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Studies on rat gastrointestinal neuropeptide Y Dadgar, Anoushiravan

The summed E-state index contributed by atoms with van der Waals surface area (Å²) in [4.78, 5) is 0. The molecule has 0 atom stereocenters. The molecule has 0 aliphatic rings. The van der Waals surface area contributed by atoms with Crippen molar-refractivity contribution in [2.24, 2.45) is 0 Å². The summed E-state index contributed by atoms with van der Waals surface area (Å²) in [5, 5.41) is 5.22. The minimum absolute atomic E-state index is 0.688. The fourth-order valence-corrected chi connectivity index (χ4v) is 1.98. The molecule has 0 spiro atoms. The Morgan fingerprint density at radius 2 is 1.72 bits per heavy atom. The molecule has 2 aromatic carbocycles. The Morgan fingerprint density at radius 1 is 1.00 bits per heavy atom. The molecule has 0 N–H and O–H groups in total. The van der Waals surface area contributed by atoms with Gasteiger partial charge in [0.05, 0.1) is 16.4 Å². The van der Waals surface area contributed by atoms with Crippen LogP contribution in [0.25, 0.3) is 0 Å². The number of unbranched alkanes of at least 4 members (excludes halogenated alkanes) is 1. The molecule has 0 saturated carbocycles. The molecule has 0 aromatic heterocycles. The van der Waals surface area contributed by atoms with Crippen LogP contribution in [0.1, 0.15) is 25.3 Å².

A sensitive and specific radioimmunoassay (RIA) for Neuropeptide Y (NPY) was developed and quantitation, characterization and release studies were performed. The development of the RIA required the purification of the NPY tracer due to both multiple iodinated products resulting from the five tyrosine residues in its amino acid sequence, and the presence of unlabelled NPY. Ion-exchange and reverse phase high performance chromatography (HPLC) purification of ¹²⁵I-NPY were performed. Optimal purification of ¹²⁵I-NPY was achieved using a HPLC with a μBondapak C₈ column and a 45-50% acetonitrile concentration gradient. A polyethylene glycol separation technique was used in conjunction with the HPLC purified tracer to improve assay conditions. Although many studies aimed at elucidating the actions of NPY have been performed, little information is available on the distribution of gastrointestinal (GI) NPY in the rat. Therefore the NPY-immunoreactivity (IR) in extracts of the various regions of the GI tract were determined using the developed RIA. The tissue content of NPY was found to be highest in the various segments of the rat stomach, with a decreasing trend in NPY-IR down the GI tract until the level of the ascending colon where an increase was detected. Characterization studies on the tissue extracts were performed using gel filtration chromatography and HPLC. One immunoreactive species was detected in the corpus and ileum extracts using gel filtration chromatography, and in the corpus and colon extracts using HPLC. This immunoreactive species eluted in a position similar to synthetic porcine NPY and later than peptide YY (PYY). In the physiological investigation of the the role of neuropeptides in the regulation of GI functions, release studies are crucial. The presence of high levels of NPY-IR in the stomach allowed the investigation of the release mechanisms of NPY in the perfused isolated rat stomach. However, due to the low basal secreted levels of NPY in comparison with other gastric peptides, as well as the enzymatic degradation and/or peptide uptake that occurs in the stomach vasculature, certain steps had to be taken to allow for the detection of the endogenously released peptide. Sep Pak extraction was found to be required to concentrate the endogenously released peptide. Proteolytic inhibitors were also added to the perfusate to reduce enzymatic degradation. A low basal level of NPY was detected which ranged from 98 to 147 fmole/min. Neuropeptide Y was found to be released into the gastric vasculature in response to high potassium depolarization. A few studies have been performed on cholinergic effects on NPY release, however no direct release studies have been performed on NPY-containing neurones innervating the stomach. Therefore, the actions of cholinergic agonists and antagonists on NPY secretion in the isolated perfused rat stomach were investigated. Acetylcholine and the nicotinic ganglionic agonist dimethyl-phenyl-piperazinium (DMPP) stimulated NPY secretion. The acetylcholine-stimulated secretion was not blocked by the cholinergic muscarinic antagonist atropine and was partially blocked by the ganglionic cholinergic antagonist hexamethonium. The effects of α- and β-adrenergic agonists and antagonists on NPY secretion into the stomach vasculature were investigated in order to elucidate possible adrenergic release mechanisms. There were conflicting results on the α-adrenergic release of NPY. Both the α-adrenergic antagonist phentolamine and the agonist phenylephrine had a stimulatory effect on NPY secretion in the stomach. The β -adrenergic agonist isoproterenol had a stimulatory effect on NPY release. The β -adrenergic antagonist propranolol caused an initial small increase in mean NPY levels followed by a decrease, but this was not found to be statistically significant. These studies demonstrated the presence of NPY in the GI tract of the rat with the highest content being in the rat stomach. There are cholinergic stimulatory mechanisms involved in the secretion of NPY which are partially ganglionically mediated. The results did not conclusively demonstrate as to whether there is an α-adrenergic stimulatory or inhibitory action on NPY-containing neurones in the gut, however preliminary release studies suggest there is a β-adrenergic stimulatory mechanism involved in NPY secretion.

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